Directors Alessandro Carloni and Jennifer Yuh join producer Melissa Cobb to talk about Po’s latest big screen adventure
It was eight years ago that audiences first met DreamWork Animation‘s lovable Kung Fu Panda, Po, and five years ago that we last saw the character (voiced by Jack Black) on the big screen. On January 29th, Po is back alongside the Furious Five (voiced by Jackie Chan, David Cross, Angelina Jolie, Lucy Liu, Seth Rogen) and about to come face to face with his birth father (Bryan Cranston). Unfortunately, the “Dragon Warrior” is also about to become targeted by a dangerous new foe, Kai (J.K. Simmons), who has powers and abilities unlike anything Po has ever faced before.
ComingSoon.net got an early look at Kung Fu Panda 3 during a special press day on the DreamWorks Animation campus in Glendale, California. There, we had the opportunity to chat with directors Alessandro Carloni and Jennifer Yuh as well as producer Melissa Cobb. Read on for their thoughts about the continuing the Kung Fu Panda legacy and check back soon as we’ll be sitting down with the film’s cast for a behind-the-scenes look at the January 29 release.
CS: It feels like each chapter in the Kung Fu Panda series has a certain element of growth for Po. Is figuring out what that is going to be the first step in building the story?
Jennifer Yuh: I think it is.
Alessandro Carloni: Yes, it usually is, but it also sometimes reveals itself through the making. The franchise is always based on self-empowerment. Po has to defeat the villain, but he also has to find out who he is and how to become a better person. In each movie, that is accomplished in a slightly different way. How do you phrase it? How do you spell it out? That sometimes reveals itself through the movie-making process.
Melissa Cobb: Yeah, it’s definitely an evolution. We have an idea of what we think it’s going to be, but, as you get farther into making the movie, it starts to tell you what it wants to be.
Jennifer Yuh: And it always begins with a character question when we’re coming up with the idea. What does that character need? What does that character want? We may not be able to articulate it in a nice, succinct sentence yet, but that journey that that character has to go through is something that guides us every single time. It’s always based on “What does Po need in this particular moment? What would Po do if he was surrounded by pandas for the very first time?” That grows and his journey becomes something that guide us.
Melissa Cobb: We definitely started with something we knew, which was that his dad was going to come to this movie.
Jennifer Yuh: After the end of “Kung Fu Panda 2,” we knew the audience would be really mad if the dad didn’t show up.
Alessandro Carloni: Plus, coming face to face with your father connects to a universal theme about identity and about the search for self, which perfectly fits within the franchise.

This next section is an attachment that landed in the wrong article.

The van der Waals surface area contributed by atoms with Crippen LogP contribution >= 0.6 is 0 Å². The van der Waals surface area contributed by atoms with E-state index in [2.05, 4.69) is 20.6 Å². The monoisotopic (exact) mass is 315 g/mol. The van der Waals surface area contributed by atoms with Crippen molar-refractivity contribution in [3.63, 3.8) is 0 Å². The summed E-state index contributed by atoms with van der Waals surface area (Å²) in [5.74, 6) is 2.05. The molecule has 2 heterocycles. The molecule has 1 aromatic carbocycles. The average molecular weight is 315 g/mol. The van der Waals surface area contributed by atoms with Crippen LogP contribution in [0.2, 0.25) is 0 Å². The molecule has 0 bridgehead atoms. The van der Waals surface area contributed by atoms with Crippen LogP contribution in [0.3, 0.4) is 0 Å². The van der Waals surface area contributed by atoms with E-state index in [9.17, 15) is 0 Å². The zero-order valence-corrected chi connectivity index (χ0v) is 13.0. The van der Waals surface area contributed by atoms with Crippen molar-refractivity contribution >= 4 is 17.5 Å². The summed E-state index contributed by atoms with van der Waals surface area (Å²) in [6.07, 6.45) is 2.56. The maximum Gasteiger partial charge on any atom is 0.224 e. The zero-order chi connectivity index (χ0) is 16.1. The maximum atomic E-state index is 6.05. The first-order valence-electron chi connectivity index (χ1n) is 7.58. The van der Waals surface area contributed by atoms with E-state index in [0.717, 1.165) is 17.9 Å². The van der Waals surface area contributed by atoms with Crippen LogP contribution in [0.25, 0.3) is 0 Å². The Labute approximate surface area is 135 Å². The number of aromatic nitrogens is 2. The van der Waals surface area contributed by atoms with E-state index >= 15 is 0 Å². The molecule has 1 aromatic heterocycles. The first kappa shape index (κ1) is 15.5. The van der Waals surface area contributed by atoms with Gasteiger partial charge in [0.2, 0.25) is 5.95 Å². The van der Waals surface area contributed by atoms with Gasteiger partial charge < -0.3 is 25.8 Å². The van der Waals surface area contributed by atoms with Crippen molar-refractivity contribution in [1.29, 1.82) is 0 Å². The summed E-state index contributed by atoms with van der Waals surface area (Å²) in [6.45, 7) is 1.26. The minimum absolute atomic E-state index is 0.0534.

CS: There’s also Po becoming a teacher, which seems like an important development for his character.
Jennifer Yuh: It’s also the thing that he’s the least suited to do. One of the things we love about Po is that he’s vulnerable. He’s someone that we can all identify with because he has those insecurities. He’s an outsider-feeling guy. He’s never comfortable in positions like that. You see him become this guy, this Kung Fu guy, and it’s important to ask, “What is that next step?” He’s always moving. When he becomes a teacher, he’s following a path spreads beyond himself.
Melissa Cobb: When you become a teacher, you’ve reached a point where you yourself have something to impart. For a character that’s so insecure, that’s a big step. To be good enough to teach others? That’s a big thing for him.
CS: There are also a lot of kids who have grown up watching Po. Do you change your approach at all, knowing that the fans are growing up with Po?
Alessandro Carloni: We try not to. It’s always wrong to shape a movie for your audience. You need to make a movie that you yourself like. Hopefully everyone will like it, too. Of course, we have to be aware that we cannot touch certain things that would be frightening for our core audience of young adults and young children, but other than that, we just want to focus on making a good movie. Yesterday, J.K. Simmons came to see the movie with his daughter, who is 14, and she was the perfect age to fall in love with Po when the first one came out. Now she has grown with these movies. It’s funny to see people grow up with the character they love.
Melissa Cobb: We’re hoping that people will want to come back and revisit a character that they saw when they were five or six or seven years old. Maybe now they’re a young teenager. But I think that the things that Po struggles with are as relevant for a young teenager as they are for a kid as they are for an adult. We all have those movies of insecurity where we ask, “Can I really do this?” How he overcomes that is something that I think that any age can take something away from.
CS: On the more aesthetic side, I wanted to ask about the Jade warriors. That’s just a cool visual. How did that idea come about?
Jennifer Yuh: That particular thing was Guillermo [del Toro]’s idea. There are these little jade amulets that people actually wore traditionally in China. They’re beautifully little carved amulets of all these animals. We thought that it would be such a cool thing for the villain to have. Originally, we just had them on his belt. He would take them and put them on his belt. But, of course, it’s a Kung-Fu movie. You’ve got to fight! The next step is finding out how you get a really cool, supernatural bent to the fight sequences that you haven’t seen before. The jade zombies were just awesome. They’re just so awesome. Ramone [Zibach] has been the production designer for all three films and he just went to town on these guys. They look like you should be punching those things.
CS: It’s fun to just see how the different animals fight. I liked the porcupine’s use of his quills as a bow and arrow.
Melissa Cobb: I’m glad you noticed those things! That’s so nice to hear.